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Chelsea follows Ivanka in trying to polish parent’s image

Chelsea Clinton, right, daughter of Democratic Presidential candidate

Chelsea Clinton, right, daughter of Democratic Presidential candidate Hillary Clinton, and husband Marc Mezvinsky smile as Democratic Presidential candidate Hillary Clinton appears on screen live during the second day of the Democratic National Convention in Philadelphia , Tuesday, July 26, 2016. Credit: AP / Mark J. Terrill

ALBANY — Ivanka Trump and Chelsea Clinton have taken on the task of making personal cases for their parents, Donald Trump and Hillary Clinton, trying to persuade disillusioned and undecided voters in each party to back their candidates.

Chelsea Clinton will address the Democratic National Convention Thursday night.

Ivanka Trump took the stage last week at the Republican National Convention as a confident 34-year-old executive and mother of three. She tried to counter a perception by her father’s critics inside and outside the GOP that he is a bigot and too dangerous to allow into the Oval Office. She portrayed the swaggering billionaire developer as a loving dad.

“If it’s possible to be famous and not really well known, that describes my father,” she said in her prime time address. She told personal stories to combat the worst accusations against his father, trying to assure voters “he is color blind and gender neutral.”

She also spoke of her father’s habit — “over the years in too many times to count” — of scouring newspapers for articles about some hardship or tragedy, She said he then used his black felt tip pen to write encouraging notes and send them to the people, inviting them to visit at his Trump Tower office. They would often leave with cash or a job “and a feeling that life could be great again,” she said.

She also tried to bridge her father and his generation to younger voters.

“Like many of my fellow millennials, I don’t see myself as categorically Republican or Democrat,” she said in a rare statement at a convention filled with party faithful.

“There was a very good feeling coming out of Ivanka’s speech,” said William F.B. O’Reilly, a Republican campaign consultant and commentator. “It’s what you hear about Trump now: ‘You might have a tough time with him, but he has such wonderful children . . . he must have done something right.”

On Thursday night, Chelsea Clinton, a 36-year-old mother and executive, will try to connect with millenial voters and counter a perception by her mother’s critics inside and outside the Democratic Party that Hillary Clinton is too untrustworthy to allow into the Oval Office.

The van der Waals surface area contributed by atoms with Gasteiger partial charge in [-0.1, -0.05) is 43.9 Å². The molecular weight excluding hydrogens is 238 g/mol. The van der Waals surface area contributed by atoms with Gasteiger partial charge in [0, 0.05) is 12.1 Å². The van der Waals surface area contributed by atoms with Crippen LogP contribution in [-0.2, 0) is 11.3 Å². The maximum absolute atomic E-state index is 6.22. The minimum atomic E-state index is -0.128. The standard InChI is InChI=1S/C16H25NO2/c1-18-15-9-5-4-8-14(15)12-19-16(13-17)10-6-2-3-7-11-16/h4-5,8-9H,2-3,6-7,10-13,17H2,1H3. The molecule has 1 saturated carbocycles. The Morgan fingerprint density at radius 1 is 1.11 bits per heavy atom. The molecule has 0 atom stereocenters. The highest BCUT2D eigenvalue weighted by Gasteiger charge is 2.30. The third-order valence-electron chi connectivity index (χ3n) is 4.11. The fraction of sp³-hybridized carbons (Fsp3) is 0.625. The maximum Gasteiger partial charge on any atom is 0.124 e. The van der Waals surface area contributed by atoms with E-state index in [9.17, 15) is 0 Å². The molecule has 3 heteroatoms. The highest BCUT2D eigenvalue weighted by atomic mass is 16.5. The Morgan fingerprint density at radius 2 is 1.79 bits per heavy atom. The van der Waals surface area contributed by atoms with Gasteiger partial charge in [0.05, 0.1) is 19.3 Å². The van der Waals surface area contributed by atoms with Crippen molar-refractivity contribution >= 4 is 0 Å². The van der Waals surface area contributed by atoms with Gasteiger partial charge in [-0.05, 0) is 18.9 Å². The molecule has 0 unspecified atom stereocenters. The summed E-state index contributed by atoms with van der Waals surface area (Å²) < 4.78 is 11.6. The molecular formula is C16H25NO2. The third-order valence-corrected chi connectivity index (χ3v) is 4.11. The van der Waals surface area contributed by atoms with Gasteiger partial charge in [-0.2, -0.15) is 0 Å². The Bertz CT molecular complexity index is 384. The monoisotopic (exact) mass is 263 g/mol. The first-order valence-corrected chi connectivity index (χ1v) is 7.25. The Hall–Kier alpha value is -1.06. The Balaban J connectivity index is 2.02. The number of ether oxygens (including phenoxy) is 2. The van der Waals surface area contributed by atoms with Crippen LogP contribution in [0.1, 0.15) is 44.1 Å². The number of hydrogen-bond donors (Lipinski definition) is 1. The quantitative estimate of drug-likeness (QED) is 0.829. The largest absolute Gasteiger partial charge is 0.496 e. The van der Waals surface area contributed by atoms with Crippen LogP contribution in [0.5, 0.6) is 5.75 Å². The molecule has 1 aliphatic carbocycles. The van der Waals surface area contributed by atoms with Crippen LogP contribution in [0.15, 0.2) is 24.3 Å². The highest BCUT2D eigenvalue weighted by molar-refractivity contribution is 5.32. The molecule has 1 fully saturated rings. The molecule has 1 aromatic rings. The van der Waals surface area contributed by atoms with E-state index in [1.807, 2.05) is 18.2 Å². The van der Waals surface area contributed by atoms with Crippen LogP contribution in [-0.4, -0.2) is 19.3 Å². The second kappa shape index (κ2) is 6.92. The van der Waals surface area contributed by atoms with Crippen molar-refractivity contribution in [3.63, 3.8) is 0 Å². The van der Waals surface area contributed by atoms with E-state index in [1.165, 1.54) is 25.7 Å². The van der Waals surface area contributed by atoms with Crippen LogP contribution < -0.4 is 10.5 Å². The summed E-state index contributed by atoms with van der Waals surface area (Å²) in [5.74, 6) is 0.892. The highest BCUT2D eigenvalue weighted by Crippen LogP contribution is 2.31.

“I thought Ivanka Trump’s speech delivered both a personal and a political message,” said Meena Bose, political science professor at Hofstra University and director of the Peter S. Kalikow Center for the Study of the American Presidency. “That’s what many said was needed, that side of Donald Trump had to be represented.”

“Chelsea Clinton has a very different role,” she said, “because people know Hillary Clinton so well. She has been on the national stage for 25 years, in the public eye constantly, so I think Chelsea’s task is really to, in some ways, bring home the message that her mother is the presidential candidate for our time, that she understands what young Americans, recent college grads, need to pursue the American dream.”

Last week, Chelsea released family photos of she and her mother with a commentary to the online site Pop Sugar aimed at young women and girls.

“My mom has been my hero for my whole life,” Chelsea stated. “I remember watching how hard she worked when I was growing up and thinking she could do anything. She’s still working hard and she’s not done yet.”

Chelsea’s speech on Thursday “has to be sincere,” said Kerry Haynie, a political scientist at Duke University. “It has to be heart-felt, and deal with the real perceptions and provide a counter-narrative,” Haynie said. “I think it’s important to point out some of the suffering that the family has gone through because of the allegations, because there has to be, we’re all human.”

Hillary Clinton has faced unrelenting insults, political and editorial attacks, biting editorial cartoons and nasty TV parodies during a career that included a lawyer fighting for children in poverty, first lady of Arkansas and the nation, U.S. senator from New York and secretary of state. Trump calls her “crooked Hillary” and “lyin’ Hillary” for using a private email server to handle confidential information as secretary of state and taking actions that benefitted countries that later contributed to the Clinton family foundation. At the Republican National Convention, the chant, “Lock her up!” resounded for days in the Quicken Loans Arena, and some Sanders’ supporters resurrected it in the Democratic convention. Clinton admitted that chant gets to her.

“It really is an uphill battle to change that perception,” Haynie said. “And it’s not just perception. There are things that have happened over the years that would give someone pause about her judgment … there are legitimate reasons for concerns. But if people look below the surface, much of this (criticism) is related to politics.”

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